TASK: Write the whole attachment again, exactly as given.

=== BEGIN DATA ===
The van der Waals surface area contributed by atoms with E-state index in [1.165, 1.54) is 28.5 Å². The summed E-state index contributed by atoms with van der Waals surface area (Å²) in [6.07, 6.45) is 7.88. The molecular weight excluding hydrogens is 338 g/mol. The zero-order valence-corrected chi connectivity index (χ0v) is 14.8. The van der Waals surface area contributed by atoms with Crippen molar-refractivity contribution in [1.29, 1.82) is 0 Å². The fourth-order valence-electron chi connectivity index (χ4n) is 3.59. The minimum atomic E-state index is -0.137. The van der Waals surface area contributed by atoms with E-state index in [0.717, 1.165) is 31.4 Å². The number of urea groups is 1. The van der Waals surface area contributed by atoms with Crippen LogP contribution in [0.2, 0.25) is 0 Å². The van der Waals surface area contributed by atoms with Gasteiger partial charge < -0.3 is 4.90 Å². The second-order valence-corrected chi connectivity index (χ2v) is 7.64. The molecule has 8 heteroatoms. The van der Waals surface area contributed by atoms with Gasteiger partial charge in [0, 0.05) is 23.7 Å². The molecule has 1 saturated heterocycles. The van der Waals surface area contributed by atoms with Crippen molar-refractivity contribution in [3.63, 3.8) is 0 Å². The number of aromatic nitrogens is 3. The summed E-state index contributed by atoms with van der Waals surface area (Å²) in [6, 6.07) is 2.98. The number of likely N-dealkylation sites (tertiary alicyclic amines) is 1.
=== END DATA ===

The van der Waals surface area contributed by atoms with E-state index in [1.165, 1.54) is 28.5 Å². The summed E-state index contributed by atoms with van der Waals surface area (Å²) in [6.07, 6.45) is 7.88. The molecular weight excluding hydrogens is 338 g/mol. The zero-order valence-corrected chi connectivity index (χ0v) is 14.8. The van der Waals surface area contributed by atoms with Crippen molar-refractivity contribution in [1.29, 1.82) is 0 Å². The fourth-order valence-electron chi connectivity index (χ4n) is 3.59. The minimum atomic E-state index is -0.137. The van der Waals surface area contributed by atoms with E-state index in [0.717, 1.165) is 31.4 Å². The number of urea groups is 1. The van der Waals surface area contributed by atoms with Crippen LogP contribution in [0.2, 0.25) is 0 Å². The van der Waals surface area contributed by atoms with Gasteiger partial charge < -0.3 is 4.90 Å². The second-order valence-corrected chi connectivity index (χ2v) is 7.64. The molecule has 8 heteroatoms. The van der Waals surface area contributed by atoms with Gasteiger partial charge in [0, 0.05) is 23.7 Å². The molecule has 1 saturated heterocycles. The van der Waals surface area contributed by atoms with Crippen molar-refractivity contribution in [3.63, 3.8) is 0 Å². The number of aromatic nitrogens is 3. The summed E-state index contributed by atoms with van der Waals surface area (Å²) in [6, 6.07) is 2.98. The number of likely N-dealkylation sites (tertiary alicyclic amines) is 1.